While post-turkey day shopping sprees are on the minds of many, others will pull the plug for a chance to catch more than 60,000 planted jumbo-sized rainbow trout at 23 statewide lakes.
“The holidays are about spending time with family and friends, and being thankful for what you have,” said Steve Caromile, Washington Department of Fish and Wildlife (WDFW) inland trout manager. “Instead of heading to the malls, get out and have some fun fishing. Teaching someone about outdoor recreation is a great way to create lasting memories.”
Created about 10 years ago, WDFW’s Black Friday program looks at ways to raise thousands of rainbow trout for a late season fishery and has been well-received by anglers.
Many lakes cover an area from the Puget Sound region to Southwest Washington. The planted jumbo-sized trout average 1 to 2 pounds a piece, measuring more than 14 inches.
There are several Eastern Washington lakes opening on Black Friday that WDFW stocked with trout fry this past spring with trout averaging 8 to 10 inches. They include Hatch in Stevens County, Fourth of July in Adams and Lincoln counties, and Hog Canyon in Spokane County.
Within the past month, WDFW also stocked many year-round lakes around Washington for additional fishing opportunities. These lakes are options for those who want to get a jump start on fishing right now ahead of Black Friday. For details, go to the WDFW trout stocking webpage at wdfw.wa.gov/fishing/reports/stocking.
Lewis County — Fort Borst Park Pond, 2,000; and South Lewis County Park Pond, 2,000.
Thurston County — Black, 3,000; Lawrence, 800; Long, 1,000; Munn, 300; Offut Lake, 1,000; and Ward Lake, 300.
Cowlitz County — Kress, 2,000.
Pierce County — American, 2,000; and Tanwax, 1,350.
Clark County — Battle Ground, 2,000; and Klineline, 2,000.
Island County — Cranberry Lake, 4,000.
King County — Beaver, 2,500; and Green, 5,000.
Klickitat County — Rowland, 2,000.
Snohomish County — Ballinger, 3,000; Blackmans, 2,000; Gissburg Ponds, 1,500; Silver, 3,000; and Tye, 2,000.
Yakima County — Elton Pond North, 2,000.
Trout fishing gear
A basic trout rod and reel ($40 to $80) is all an angler needs to get started, and a pricier combo will cost about $100 to $200. A light, limber fishing rod length of 6 to 7 feet in the 4- to 10-pound line weight range will do. Look for a medium-sized spinning reel that can hold more than 100 yards of 6- to 8-pound test fishing line.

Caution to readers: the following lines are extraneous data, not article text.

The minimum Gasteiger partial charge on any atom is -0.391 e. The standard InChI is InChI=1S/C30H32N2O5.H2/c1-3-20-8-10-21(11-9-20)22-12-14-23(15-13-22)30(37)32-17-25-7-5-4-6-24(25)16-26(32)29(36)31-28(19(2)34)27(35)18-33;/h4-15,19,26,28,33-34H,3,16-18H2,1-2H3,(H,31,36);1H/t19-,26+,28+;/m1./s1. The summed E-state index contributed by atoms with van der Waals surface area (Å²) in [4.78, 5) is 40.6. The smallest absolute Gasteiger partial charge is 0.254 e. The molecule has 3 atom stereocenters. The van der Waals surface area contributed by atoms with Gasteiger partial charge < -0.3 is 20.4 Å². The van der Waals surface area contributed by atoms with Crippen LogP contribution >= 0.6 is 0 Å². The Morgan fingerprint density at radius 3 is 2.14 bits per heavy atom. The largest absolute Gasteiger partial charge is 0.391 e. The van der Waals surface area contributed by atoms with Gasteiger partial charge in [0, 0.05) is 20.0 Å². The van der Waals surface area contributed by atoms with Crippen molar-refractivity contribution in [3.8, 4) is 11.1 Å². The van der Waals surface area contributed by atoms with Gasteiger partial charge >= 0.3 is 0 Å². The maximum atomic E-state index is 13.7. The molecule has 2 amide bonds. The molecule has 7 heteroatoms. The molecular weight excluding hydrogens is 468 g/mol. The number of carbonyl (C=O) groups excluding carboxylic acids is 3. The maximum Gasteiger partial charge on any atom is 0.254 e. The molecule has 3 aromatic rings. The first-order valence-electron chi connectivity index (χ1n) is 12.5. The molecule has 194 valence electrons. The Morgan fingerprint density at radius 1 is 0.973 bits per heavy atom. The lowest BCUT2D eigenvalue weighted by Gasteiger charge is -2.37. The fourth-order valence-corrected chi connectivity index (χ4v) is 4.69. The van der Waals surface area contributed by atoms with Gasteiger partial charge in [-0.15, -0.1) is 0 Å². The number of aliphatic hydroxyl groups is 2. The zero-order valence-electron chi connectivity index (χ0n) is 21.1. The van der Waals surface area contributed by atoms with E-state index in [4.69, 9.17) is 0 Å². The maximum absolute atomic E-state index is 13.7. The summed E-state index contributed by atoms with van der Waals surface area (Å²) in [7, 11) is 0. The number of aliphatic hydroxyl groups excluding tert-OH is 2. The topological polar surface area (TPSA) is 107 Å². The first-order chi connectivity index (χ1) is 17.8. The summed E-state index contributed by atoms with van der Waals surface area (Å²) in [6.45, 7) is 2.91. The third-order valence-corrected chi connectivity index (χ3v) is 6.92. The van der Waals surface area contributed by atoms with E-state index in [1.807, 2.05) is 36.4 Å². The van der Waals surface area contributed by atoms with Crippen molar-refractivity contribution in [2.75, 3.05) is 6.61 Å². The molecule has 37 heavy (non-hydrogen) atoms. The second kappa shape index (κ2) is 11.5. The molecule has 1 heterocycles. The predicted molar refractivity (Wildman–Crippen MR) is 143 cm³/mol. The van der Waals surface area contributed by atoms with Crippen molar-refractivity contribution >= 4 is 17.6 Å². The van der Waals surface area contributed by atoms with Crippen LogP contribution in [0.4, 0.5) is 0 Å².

To the mainline attach one or two size eight or nine egg sinkers with a rubber bumper above a small barrel swivel. For a fishing leader, stay away from short 12-inch, store-bought, pre-tied leaders. Instead, look for a 3- to 8-pound test leader measuring 18 to 30 inches long. Use a smaller size 8 or 10 egg or worm hook.
The most popular bait is moldable dough types, which come in a variety of colors. Anglers can mold them and they’re available pre-shaped as salmon eggs, maggots and worms. More traditional baits include salmon eggs, worms, maggots and scented marshmallows.
Freshly planted trout will stick around the top of the water column and trolling a weightless fly close to the surface — like a Woolly Bugger in black, dark green, or black-olive in a size 8 or 10 with a 5- or 6-foot leader — will catch its share of fish.
Boat anglers will troll a gang-flasher with a worm, maggot or salmon egg laced to a tiny piece of scented dough bait or small spoon or spinner.
Bank anglers usually cast out a bobber with their presentation sitting just below the surface in 3 to 8 feet of water. Others prefer to go deeper where it hangs just a few feet off the bottom.
Recently planted trout usually stay near or just under the surface anywhere from depths of 3 to 10 feet. Once they acclimate, they’ll eventually spread out and move into deeper areas of the lake. Anglers often look for schools of trout right around where the hatchery truck placed them in the lake, usually near the shore, boat ramp or dock.
A fishing license is required (youth under 15 fish for free) and for details, look on the WDFW licensing webpage at wdfw.wa.gov/licenses. To find out what lakes are open, visit the WDFW website at wdfw.wa.gov/. For weekly trout plants, visit the WDFW website.
Check the WDFW website for tips and videos on how to catch them. Helpful basic trout fishing tips can be found on the WDFW Medium blog at tinyurl.com/522sp66w.